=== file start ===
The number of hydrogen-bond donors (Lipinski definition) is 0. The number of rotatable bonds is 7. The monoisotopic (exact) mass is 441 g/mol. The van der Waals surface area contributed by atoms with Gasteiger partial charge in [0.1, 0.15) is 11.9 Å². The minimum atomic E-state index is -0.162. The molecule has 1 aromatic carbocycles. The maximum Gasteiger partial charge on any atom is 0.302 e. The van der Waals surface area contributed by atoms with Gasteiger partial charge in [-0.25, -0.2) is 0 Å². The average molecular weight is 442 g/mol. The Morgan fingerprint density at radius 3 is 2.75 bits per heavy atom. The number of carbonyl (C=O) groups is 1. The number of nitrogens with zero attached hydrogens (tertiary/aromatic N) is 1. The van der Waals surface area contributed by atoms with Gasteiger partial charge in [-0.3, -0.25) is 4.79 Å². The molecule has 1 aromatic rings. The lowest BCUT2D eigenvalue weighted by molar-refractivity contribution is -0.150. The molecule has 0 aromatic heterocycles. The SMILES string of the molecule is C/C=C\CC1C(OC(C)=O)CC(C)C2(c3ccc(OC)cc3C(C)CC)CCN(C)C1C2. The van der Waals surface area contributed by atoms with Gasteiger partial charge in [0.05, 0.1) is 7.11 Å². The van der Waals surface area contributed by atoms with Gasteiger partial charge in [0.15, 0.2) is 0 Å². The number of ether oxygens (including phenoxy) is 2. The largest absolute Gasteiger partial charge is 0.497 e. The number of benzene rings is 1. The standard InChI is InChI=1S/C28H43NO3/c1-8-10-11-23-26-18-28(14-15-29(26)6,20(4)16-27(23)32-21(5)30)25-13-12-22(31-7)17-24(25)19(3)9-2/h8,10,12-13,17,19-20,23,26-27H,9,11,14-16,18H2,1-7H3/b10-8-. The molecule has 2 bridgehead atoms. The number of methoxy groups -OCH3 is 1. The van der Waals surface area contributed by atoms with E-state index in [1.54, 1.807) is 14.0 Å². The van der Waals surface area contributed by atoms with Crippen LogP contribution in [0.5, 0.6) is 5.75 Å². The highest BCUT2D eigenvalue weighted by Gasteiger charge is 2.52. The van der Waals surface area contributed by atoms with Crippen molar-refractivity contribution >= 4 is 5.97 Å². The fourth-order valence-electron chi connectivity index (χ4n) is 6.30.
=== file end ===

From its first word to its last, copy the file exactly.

The number of hydrogen-bond donors (Lipinski definition) is 0. The number of rotatable bonds is 7. The monoisotopic (exact) mass is 441 g/mol. The van der Waals surface area contributed by atoms with Gasteiger partial charge in [0.1, 0.15) is 11.9 Å². The minimum atomic E-state index is -0.162. The molecule has 1 aromatic carbocycles. The maximum Gasteiger partial charge on any atom is 0.302 e. The van der Waals surface area contributed by atoms with Gasteiger partial charge in [-0.25, -0.2) is 0 Å². The average molecular weight is 442 g/mol. The Morgan fingerprint density at radius 3 is 2.75 bits per heavy atom. The number of carbonyl (C=O) groups is 1. The number of nitrogens with zero attached hydrogens (tertiary/aromatic N) is 1. The van der Waals surface area contributed by atoms with Gasteiger partial charge in [-0.3, -0.25) is 4.79 Å². The molecule has 1 aromatic rings. The lowest BCUT2D eigenvalue weighted by molar-refractivity contribution is -0.150. The molecule has 0 aromatic heterocycles. The SMILES string of the molecule is C/C=C\CC1C(OC(C)=O)CC(C)C2(c3ccc(OC)cc3C(C)CC)CCN(C)C1C2. The van der Waals surface area contributed by atoms with Gasteiger partial charge in [0.05, 0.1) is 7.11 Å². The van der Waals surface area contributed by atoms with Gasteiger partial charge in [0.15, 0.2) is 0 Å². The number of ether oxygens (including phenoxy) is 2. The largest absolute Gasteiger partial charge is 0.497 e. The number of benzene rings is 1. The standard InChI is InChI=1S/C28H43NO3/c1-8-10-11-23-26-18-28(14-15-29(26)6,20(4)16-27(23)32-21(5)30)25-13-12-22(31-7)17-24(25)19(3)9-2/h8,10,12-13,17,19-20,23,26-27H,9,11,14-16,18H2,1-7H3/b10-8-. The molecule has 2 bridgehead atoms. The number of methoxy groups -OCH3 is 1. The van der Waals surface area contributed by atoms with E-state index in [1.54, 1.807) is 14.0 Å². The van der Waals surface area contributed by atoms with Crippen LogP contribution in [0.5, 0.6) is 5.75 Å². The highest BCUT2D eigenvalue weighted by Gasteiger charge is 2.52. The van der Waals surface area contributed by atoms with Crippen molar-refractivity contribution >= 4 is 5.97 Å². The fourth-order valence-electron chi connectivity index (χ4n) is 6.30.